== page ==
Take a mining townlet like Woodhouse, with a population of ten thousand people, and three generations behind it. This space of three generations argues a certain well-established society. The old "County" has fled from the sight of so much disembowelled coal, to flourish on mineral rights in regions still idyllic. Remains one great and inaccessible magnate, the local coal owner: three generations old, and clambering on the bottom step of the "County," kicking off the mass below. Rule him out.
A well established society in Woodhouse, full of fine shades, ranging from the dark of coal-dust to grit of stone-mason and sawdust of timber-merchant, through the lustre of lard and butter and meat, to the perfume of the chemist and the disinfectant of the doctor, on to the serene gold-tarnish of bank-managers, cashiers for the firm, clergymen and such-like, as far as the automobile refulgence of the general-manager of all the collieries. Here the ne plus ultra. The general manager lives in the shrubberied seclusion of the so-called Manor. The genuine Hall, abandoned by the "County," has been taken over as offices by the firm.
Here we are then: a vast substratum of colliers; a thick sprinkling of tradespeople intermingled with small employers of labour and diversified by elementary schoolmasters and nonconformist clergy; a higher layer of bank-managers, rich millers and well-to-do ironmasters, episcopal clergy and the managers of collieries, then the rich and sticky cherry of the local coal-owner glistening over all.
Such the complicated social system of a small industrial town in the Midlands of England, in this year of grace 1920. But let us go back a little. Such it was in the last calm year of plenty, 1913.
A calm year of plenty. But one chronic and dreary malady: that of the odd women. Why, in the name of all prosperity, should every class but the lowest in such a society hang overburdened with Dead Sea fruit of odd women, unmarried, unmarriageable women, called old maids? Why is it that every tradesman, every school-master, every bank-manager, and every clergyman produces one, two, three or more old maids? Do the middle-classes, particularly the lower middle-classes, give birth to more girls than boys? Or do the lower middle-class men assiduously climb up or down, in marriage, thus leaving their true partners stranded? Or are middle-class women very squeamish in their choice of husbands?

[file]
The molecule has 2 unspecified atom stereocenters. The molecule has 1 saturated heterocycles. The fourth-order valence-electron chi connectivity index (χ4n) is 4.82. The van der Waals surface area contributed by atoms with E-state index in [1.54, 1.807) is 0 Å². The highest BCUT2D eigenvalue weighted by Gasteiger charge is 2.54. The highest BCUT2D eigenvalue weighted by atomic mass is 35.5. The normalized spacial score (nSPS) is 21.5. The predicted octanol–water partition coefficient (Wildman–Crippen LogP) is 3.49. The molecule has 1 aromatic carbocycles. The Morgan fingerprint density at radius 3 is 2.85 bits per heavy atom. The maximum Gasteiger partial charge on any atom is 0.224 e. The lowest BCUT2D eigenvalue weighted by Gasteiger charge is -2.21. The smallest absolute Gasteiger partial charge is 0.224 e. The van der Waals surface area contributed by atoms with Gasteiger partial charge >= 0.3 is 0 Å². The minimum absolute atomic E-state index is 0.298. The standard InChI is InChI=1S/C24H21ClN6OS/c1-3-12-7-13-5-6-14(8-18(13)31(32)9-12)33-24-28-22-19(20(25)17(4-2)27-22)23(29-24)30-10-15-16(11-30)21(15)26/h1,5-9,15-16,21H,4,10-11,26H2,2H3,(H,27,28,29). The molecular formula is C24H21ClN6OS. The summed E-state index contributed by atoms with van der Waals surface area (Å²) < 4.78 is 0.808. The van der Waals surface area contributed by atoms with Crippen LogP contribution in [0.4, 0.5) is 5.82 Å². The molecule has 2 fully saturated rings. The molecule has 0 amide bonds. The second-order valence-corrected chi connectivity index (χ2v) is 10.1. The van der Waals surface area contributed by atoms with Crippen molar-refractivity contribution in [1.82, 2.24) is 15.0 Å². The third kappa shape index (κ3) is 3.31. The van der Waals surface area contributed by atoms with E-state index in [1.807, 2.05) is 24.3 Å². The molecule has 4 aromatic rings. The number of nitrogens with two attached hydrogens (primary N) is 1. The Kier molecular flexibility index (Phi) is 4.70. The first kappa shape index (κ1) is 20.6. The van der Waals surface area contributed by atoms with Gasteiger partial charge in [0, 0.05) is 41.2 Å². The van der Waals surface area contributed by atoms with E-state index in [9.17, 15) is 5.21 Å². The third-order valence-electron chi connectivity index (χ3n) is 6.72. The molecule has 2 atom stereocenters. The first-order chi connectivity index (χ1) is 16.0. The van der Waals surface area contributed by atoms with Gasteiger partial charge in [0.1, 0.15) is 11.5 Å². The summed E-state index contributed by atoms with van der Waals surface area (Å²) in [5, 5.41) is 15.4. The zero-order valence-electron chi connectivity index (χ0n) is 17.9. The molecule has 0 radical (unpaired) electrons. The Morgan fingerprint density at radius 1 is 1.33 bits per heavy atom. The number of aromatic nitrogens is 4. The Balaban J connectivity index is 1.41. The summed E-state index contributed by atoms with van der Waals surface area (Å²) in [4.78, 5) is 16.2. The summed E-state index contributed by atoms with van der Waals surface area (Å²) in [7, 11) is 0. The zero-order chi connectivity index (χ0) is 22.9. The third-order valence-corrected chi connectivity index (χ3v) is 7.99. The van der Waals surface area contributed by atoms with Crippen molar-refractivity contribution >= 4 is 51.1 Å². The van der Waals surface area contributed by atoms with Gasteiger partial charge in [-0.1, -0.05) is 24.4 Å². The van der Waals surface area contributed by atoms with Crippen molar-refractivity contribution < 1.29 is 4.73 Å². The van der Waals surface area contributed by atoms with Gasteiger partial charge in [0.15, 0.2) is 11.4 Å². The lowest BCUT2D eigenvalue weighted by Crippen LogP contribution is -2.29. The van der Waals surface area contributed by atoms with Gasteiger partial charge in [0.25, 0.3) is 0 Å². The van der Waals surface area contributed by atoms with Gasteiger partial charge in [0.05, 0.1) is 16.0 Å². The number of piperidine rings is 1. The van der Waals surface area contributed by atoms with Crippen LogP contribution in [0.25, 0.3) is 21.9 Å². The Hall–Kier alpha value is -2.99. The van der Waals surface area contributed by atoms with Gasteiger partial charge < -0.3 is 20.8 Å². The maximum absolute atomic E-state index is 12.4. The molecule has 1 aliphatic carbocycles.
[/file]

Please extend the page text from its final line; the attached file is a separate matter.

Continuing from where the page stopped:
However it be, it is a tragedy. Or perhaps it is not.
Perhaps these unmarried women of the middle-classes are the famous sexless-workers of our ant-industrial society, of which we hear so much. Perhaps all they lack is an occupation: in short, a job. But perhaps we might hear their own opinion, before we lay the law down.
In Woodhouse, there was a terrible crop of old maids among the "nobs," the tradespeople and the clergy. The whole town of women, colliers' wives and all, held its breath as it saw a chance of one of these daughters of comfort and woe getting off. They flocked to the well-to-do weddings with an intoxication of relief. For let class-jealousy be what it may, a woman hates to see another woman left stalely on the shelf, without a chance. They all wanted the middle-class girls to find husbands. Every one wanted it, including the girls themselves. Hence the dismalness.
Now James Houghton had only one child: his daughter Alvina. Surely Alvina Houghton—
But let us retreat to the early eighties, when Alvina was a baby: or even further back, to the palmy days of James Houghton. In his palmy days, James Houghton was crême de la crême of Woodhouse society. The house of Houghton had always been well-to-do: tradespeople, we must admit; but after a few generations of affluence, tradespeople acquire a distinct cachet. Now James Houghton, at the age of twenty-eight, inherited a splendid business in Manchester goods, in Woodhouse. He was a tall, thin, elegant young man with side-whiskers, genuinely refined, somewhat in the Bulwer style. He had a taste for elegant conversation and elegant literature and elegant Christianity: a tall, thin, brittle young man, rather fluttering in his manner, full of facile ideas, and with a beautiful speaking voice: most beautiful. Withal, of course, a tradesman. He courted a small, dark woman, older than himself, daughter of a Derbyshire squire. He expected to get at least ten thousand pounds with her. In which he was disappointed, for he got only eight hundred. Being of a romantic-commercial nature, he never forgave her, but always treated her with the most elegant courtesy. To seehim peel and prepare an apple for her was an exquisite sight. But that peeled and quartered apple was her portion. This elegant Adam of commerce gave Eve her own back, nicely cored, and had no more to do with her. Meanwhile Alvina was born.
Before all this, however, before his marriage, James Houghton had built Manchester House. It was a vast square building—vast, that is, for Woodhouse—standing on the main street and high-road of the small but growing town. The lower front consisted of two fine shops, one for Manchester goods, one for silk and woollens. This was James Houghton's commercial poem.